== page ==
It's the middle of the night. Your newborn baby is awake. Again. She wants to feed. You lift her to your breast and brace for the pain.
Most mothers who breastfeed come to appreciate the convenience and the bonding it provides. But until your breasts get used to feeding your infant, it may hurt.
How do you know you've got mastitis?
Common symptoms of mastitis include a breast that may be abnormally red, tender to touch, or painful. You may have swelling, firm areas or lumps in your breast.
Some mothers may also have more general flu-like symptoms such as a fever, chills, high temperature, fatigue, joint aches, headache or malaise.
Your health care professional will typically diagnose mastitis based on these symptoms; blood tests aren't usually needed.
Mastitis can be very distressing for new mothers, as it impacts on their desire to continue breastfeeding, their capacity to cope with their baby, and in some cases, their ability to care for other children.
About 10% of breastfeeding mothers get mastitis more than once when breastfeeding the same baby, and 7% will get mastitis again when breastfeeding subsequent children.
The more children a woman has, the less likely she is to develop mastitis during breastfeeding. This may be because women become more used to breastfeeding, the more children they have.
Nipple damage may lead to mastitis by allowing bacteria to enter the breast tissue through a graze or crack on the nipple. Cracked nipples can occur if the baby has difficulty attaching to the breast during breastfeeding, or when the baby's feeding action damages the skin of the nipple.
About 60% of mothers who have mastitis have an infection caused by the bacteria that commonly live on the skin or in the breast. However, these same bacteria are present in the milk of mothers who don't have mastitis. So although a bacterial infection may be the cause of mastitis for some, it's not necessarily the cause for all mothers with the condition.
Milk stasis, or the obstruction of milk flow, can also be an important factor in the development of mastitis. Breast milk needs to be effectively cleared from the breast and there are a number of reasons why this may not be the case.
Mothers may have an oversupply of milk or have begun to decrease their level of breastfeeding.
Wearing a bra with straps that cut across breast tissue may reduce milk flow, and clearance, from that section of the breast.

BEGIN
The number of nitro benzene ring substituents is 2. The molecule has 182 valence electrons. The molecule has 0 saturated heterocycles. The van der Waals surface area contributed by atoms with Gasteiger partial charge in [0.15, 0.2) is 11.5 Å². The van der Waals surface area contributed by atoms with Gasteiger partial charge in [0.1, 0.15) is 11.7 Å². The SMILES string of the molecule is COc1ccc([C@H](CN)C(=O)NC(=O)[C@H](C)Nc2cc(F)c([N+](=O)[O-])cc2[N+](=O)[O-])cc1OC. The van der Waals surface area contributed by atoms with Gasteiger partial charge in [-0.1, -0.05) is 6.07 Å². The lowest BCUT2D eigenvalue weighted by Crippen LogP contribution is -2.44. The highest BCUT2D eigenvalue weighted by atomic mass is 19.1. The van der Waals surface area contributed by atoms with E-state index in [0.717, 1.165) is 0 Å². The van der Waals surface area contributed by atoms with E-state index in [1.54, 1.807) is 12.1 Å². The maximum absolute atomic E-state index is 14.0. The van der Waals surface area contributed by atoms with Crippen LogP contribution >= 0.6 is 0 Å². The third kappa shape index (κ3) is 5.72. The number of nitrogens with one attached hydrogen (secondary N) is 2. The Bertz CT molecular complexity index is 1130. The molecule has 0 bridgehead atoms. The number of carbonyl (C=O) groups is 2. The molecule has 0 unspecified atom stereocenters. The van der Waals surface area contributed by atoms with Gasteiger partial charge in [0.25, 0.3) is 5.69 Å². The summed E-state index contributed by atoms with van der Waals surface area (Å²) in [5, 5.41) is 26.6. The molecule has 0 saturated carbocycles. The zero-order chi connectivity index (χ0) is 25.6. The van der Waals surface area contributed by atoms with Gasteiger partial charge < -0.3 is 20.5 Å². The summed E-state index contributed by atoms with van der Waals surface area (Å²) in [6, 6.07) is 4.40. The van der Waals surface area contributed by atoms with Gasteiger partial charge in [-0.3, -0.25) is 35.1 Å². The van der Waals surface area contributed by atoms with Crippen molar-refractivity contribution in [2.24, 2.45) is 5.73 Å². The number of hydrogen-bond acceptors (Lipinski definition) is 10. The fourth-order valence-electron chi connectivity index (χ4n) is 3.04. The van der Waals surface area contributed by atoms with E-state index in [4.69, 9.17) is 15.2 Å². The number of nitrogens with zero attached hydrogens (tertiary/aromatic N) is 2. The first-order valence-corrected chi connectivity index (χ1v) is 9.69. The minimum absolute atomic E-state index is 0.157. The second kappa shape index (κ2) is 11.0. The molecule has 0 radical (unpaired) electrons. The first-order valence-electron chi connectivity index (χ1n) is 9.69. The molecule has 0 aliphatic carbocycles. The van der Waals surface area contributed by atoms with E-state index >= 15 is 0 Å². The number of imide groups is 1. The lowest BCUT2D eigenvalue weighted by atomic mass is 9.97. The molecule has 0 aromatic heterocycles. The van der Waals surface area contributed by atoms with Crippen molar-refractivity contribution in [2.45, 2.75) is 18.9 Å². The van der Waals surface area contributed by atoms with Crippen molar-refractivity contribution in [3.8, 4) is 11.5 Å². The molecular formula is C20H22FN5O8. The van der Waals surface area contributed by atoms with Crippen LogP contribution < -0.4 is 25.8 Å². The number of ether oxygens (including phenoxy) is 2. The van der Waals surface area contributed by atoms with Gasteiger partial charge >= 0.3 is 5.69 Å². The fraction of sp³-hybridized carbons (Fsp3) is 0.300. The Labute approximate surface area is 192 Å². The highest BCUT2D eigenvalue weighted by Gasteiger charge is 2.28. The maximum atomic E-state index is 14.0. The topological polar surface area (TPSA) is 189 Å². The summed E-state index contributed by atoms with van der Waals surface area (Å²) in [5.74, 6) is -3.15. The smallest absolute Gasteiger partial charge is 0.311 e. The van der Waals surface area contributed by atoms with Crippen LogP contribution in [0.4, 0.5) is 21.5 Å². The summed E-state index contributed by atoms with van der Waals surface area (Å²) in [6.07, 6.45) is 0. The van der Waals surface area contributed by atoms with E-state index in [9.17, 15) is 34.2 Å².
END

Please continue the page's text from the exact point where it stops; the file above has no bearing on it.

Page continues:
Using dummies to soothe infants who may be hungry can delay breastfeeding and subsequent milk clearance from the breast.
If the breast is not cleared of milk, milk stasis may allow bacterial concentrations to change within it, or cause an inflammatory reaction as milk is forced out of milk ducts and into the surrounding breast tissue.
Treatment and prevention
Effectively removing milk from the breast is the most important part of treatment for mastitis. This can usually be achieved by helping the baby attach properly to the breast – with the assistance of a lactation consultant – and by feeding regularly.
To manage your symptoms, your health care professional might suggest taking pain relief, resting, drinking lots of water, applying warmth to help with milk clearance (such as by having a warm shower), and applying cooling after breastfeeding.
GPs may prescribe antibiotics to treat mastitis, but there is very little evidence to show this approach is effective.
Physiotherapists can treat mastitis using ultrasound and gentle massage to help remove milk from the breast. Research is underway to evaluate how well used and effective these emerging techniques may be.
In 3% of mothers with mastitis, it may progress to a breast abscess, which may require hospitalisation and treatment via needle aspiration. In serious cases, the condition may require surgical drainage.
There is now also some evidence to suggest that probiotics such as Lactobacillus may be an effective preventive measure. They have been shown to halve the chance of developing mastitis when taken for 16 weeks following childbirth.
To avoid mastitis, mothers wearing maternity bras should ensure the bra does not cut across the breast tissue. If you're using dummies, only give them when you're sure the baby isn't hungry. Most importantly, continue to breastfeed regularly.
Leanda McKenna is a Lecturer at Curtin University. Adelle McArdle is a Lecturer in Evidence Based Medicine at Monash University. Kathryn Shine is a Journalism Discipline Lead at Curtin University.
This article first appeared on The Conversation.